1887

Abstract

The cellular response to the oxidative stress caused by hydrogen peroxide and its putative correlation with the stress protector trehalose was investigated in CAI.4 and the / double mutant, which is deficient in trehalose synthesis. When exponential wild-type blastoconidia were exposed to high concentrations of hydrogen peroxide, they displayed a high cell survival, accompanied by a marked rise of intracellular trehalose. The latter is due to a moderate activation of trehalose synthase and the concomitant inactivation of neutral trehalase. Identical challenge in the / double mutant severely reduced cell viability, a phenotype which was suppressed by overexpression of the gene. Pretreatment of growing cultures from both strains with either a low, non-lethal concentration of HO (05 mM) or a preincubation at 37 °C, induced an adaptive response that protected cells from being killed by a subsequent exposure to oxidative stress. During these mild oxidative preincubations, trehalose was not induced in CAI.4 cells and remained undetectable in their / counterpart. Blastoconidia from the two strains exhibited a similar degree of cell protection during the adaptive response. The induction of trehalose accumulation by HO was not due to an increased expression of mRNA. These results are consistent with a mainly protective role of trehalose in during direct oxidative stress but not during acquired oxidative tolerance.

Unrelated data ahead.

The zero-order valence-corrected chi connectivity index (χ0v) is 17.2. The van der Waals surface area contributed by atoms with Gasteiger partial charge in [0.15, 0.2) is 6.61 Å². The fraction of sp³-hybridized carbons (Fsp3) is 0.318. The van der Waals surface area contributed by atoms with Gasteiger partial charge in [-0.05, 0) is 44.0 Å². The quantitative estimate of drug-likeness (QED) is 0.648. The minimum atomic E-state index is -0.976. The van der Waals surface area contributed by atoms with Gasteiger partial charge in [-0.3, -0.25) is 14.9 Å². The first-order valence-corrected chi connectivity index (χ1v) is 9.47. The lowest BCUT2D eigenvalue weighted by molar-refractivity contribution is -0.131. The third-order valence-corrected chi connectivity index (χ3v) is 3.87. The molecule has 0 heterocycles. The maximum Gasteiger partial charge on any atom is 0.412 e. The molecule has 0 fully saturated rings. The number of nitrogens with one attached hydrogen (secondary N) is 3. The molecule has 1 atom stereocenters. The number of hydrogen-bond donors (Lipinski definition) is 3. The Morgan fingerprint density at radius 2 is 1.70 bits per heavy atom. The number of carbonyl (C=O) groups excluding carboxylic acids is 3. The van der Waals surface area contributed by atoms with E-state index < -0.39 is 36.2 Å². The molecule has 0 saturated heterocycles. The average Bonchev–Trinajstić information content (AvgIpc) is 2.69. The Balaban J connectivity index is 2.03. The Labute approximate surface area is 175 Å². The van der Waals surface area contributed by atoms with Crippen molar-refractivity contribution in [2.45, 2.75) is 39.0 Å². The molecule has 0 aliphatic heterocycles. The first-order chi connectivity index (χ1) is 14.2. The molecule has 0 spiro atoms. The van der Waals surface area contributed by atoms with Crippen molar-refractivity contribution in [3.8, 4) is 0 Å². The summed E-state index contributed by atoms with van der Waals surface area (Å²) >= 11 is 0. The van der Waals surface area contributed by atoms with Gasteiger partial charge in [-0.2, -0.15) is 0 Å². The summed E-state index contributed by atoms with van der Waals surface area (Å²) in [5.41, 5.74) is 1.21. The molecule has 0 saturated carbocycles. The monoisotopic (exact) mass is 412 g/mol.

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2002-08-01
2020-08-10
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